Providing a scaffold that can supply nutrients on a large scale (several cubic centimeters) is the key to successfully regenerating vascularized tissue: biodegradable membranes are a promising new scaffold suited to this purpose. Poly(lactic-co-glycolic-acid) (PLGA) flat sheet membranes of different lactide:glycolide ratios, prepared by phase inversion using l-methyl-2- pyrrolidinone (NMP) as the solvent and water as the nonsolvent, were compared by assessing attachment, proliferation and osteogenic function of human bone derived cells (HBDC). Three different lactide:glycolide ratios, 50:50, 75:25, and 100:0, were compared to tissue culture polystyrene (TCPS). For attachment, 50:50 and 75:25 had similar numbers to TCPS but 100:0 had significantly fewer cells than TCPS. 50:50 and 75:25 had significantly lower HBDC numbers after 7 days but 100:0 had similar numbers compared to TCPS. For proliferation the cell number on the membranes were similar to each other. After 3 weeks, osteoblastic function of the HBDC, shown by mineralization and alkaline phosphatase activity, was present but was significantly lower compared to the TCPS control but similar when the membranes were compared. PLGA membranes fabricated from a range of ratios support HBDC culture so the optimum scaffold composition can be selected based on other factors, such as degradation rate.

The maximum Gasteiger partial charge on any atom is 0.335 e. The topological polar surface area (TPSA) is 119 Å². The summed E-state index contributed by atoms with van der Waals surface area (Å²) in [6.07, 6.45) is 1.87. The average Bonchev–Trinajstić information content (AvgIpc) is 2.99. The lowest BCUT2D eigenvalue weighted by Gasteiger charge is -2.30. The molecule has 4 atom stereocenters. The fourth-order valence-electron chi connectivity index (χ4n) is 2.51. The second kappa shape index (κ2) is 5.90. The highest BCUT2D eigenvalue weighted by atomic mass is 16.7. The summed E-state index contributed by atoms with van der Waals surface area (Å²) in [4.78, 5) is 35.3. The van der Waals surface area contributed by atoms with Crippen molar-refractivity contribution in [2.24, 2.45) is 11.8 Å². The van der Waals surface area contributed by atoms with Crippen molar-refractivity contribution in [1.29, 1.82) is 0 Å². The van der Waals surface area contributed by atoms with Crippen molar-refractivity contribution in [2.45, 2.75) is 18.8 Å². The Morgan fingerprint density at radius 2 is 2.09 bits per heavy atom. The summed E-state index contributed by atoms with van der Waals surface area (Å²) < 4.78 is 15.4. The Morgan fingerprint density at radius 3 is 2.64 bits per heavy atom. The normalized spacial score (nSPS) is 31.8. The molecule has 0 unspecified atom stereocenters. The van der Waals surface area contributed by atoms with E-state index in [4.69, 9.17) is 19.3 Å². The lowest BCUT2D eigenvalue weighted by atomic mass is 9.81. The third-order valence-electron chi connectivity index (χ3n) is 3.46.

- polylactic acid
- polyglycolic acid
- cell adhesion
- bone tissue engineering
Ellis, M. J., & Chaudhuri, J. B. (2008). Human bone derived cell culture on PLGA flat sheet membranes of different lactide: Glycolide ratio. Biotechnology and Bioengineering, 101(2), 369-377. https://doi.org/10.1002/bit.21902